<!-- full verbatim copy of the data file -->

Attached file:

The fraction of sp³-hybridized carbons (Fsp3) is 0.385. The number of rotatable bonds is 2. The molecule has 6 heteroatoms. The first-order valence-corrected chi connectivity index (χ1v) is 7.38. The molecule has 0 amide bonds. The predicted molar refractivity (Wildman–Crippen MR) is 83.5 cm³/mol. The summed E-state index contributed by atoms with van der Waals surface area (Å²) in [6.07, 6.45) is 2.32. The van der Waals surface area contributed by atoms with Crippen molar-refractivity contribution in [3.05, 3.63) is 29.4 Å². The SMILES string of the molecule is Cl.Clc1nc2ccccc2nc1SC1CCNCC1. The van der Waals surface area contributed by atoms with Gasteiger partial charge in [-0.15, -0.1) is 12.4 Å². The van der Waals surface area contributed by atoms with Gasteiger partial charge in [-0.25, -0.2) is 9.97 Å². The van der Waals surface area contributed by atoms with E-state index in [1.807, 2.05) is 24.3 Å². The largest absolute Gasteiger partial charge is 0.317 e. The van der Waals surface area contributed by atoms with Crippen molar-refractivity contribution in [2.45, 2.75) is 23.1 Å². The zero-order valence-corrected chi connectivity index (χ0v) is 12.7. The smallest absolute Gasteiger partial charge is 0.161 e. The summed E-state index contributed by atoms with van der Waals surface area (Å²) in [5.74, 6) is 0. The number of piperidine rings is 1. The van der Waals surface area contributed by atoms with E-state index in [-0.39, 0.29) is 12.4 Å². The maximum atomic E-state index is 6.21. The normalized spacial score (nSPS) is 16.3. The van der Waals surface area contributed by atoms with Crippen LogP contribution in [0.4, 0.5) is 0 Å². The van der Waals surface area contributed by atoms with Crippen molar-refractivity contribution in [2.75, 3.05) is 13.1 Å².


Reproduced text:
The fraction of sp³-hybridized carbons (Fsp3) is 0.385. The number of rotatable bonds is 2. The molecule has 6 heteroatoms. The first-order valence-corrected chi connectivity index (χ1v) is 7.38. The molecule has 0 amide bonds. The predicted molar refractivity (Wildman–Crippen MR) is 83.5 cm³/mol. The summed E-state index contributed by atoms with van der Waals surface area (Å²) in [6.07, 6.45) is 2.32. The van der Waals surface area contributed by atoms with Crippen molar-refractivity contribution in [3.05, 3.63) is 29.4 Å². The SMILES string of the molecule is Cl.Clc1nc2ccccc2nc1SC1CCNCC1. The van der Waals surface area contributed by atoms with Gasteiger partial charge in [-0.15, -0.1) is 12.4 Å². The van der Waals surface area contributed by atoms with Gasteiger partial charge in [-0.25, -0.2) is 9.97 Å². The van der Waals surface area contributed by atoms with E-state index in [1.807, 2.05) is 24.3 Å². The largest absolute Gasteiger partial charge is 0.317 e. The van der Waals surface area contributed by atoms with Crippen molar-refractivity contribution in [2.45, 2.75) is 23.1 Å². The zero-order valence-corrected chi connectivity index (χ0v) is 12.7. The smallest absolute Gasteiger partial charge is 0.161 e. The summed E-state index contributed by atoms with van der Waals surface area (Å²) in [5.74, 6) is 0. The number of piperidine rings is 1. The van der Waals surface area contributed by atoms with E-state index in [-0.39, 0.29) is 12.4 Å². The maximum atomic E-state index is 6.21. The normalized spacial score (nSPS) is 16.3. The van der Waals surface area contributed by atoms with Crippen LogP contribution in [0.4, 0.5) is 0 Å². The van der Waals surface area contributed by atoms with Crippen molar-refractivity contribution in [2.75, 3.05) is 13.1 Å².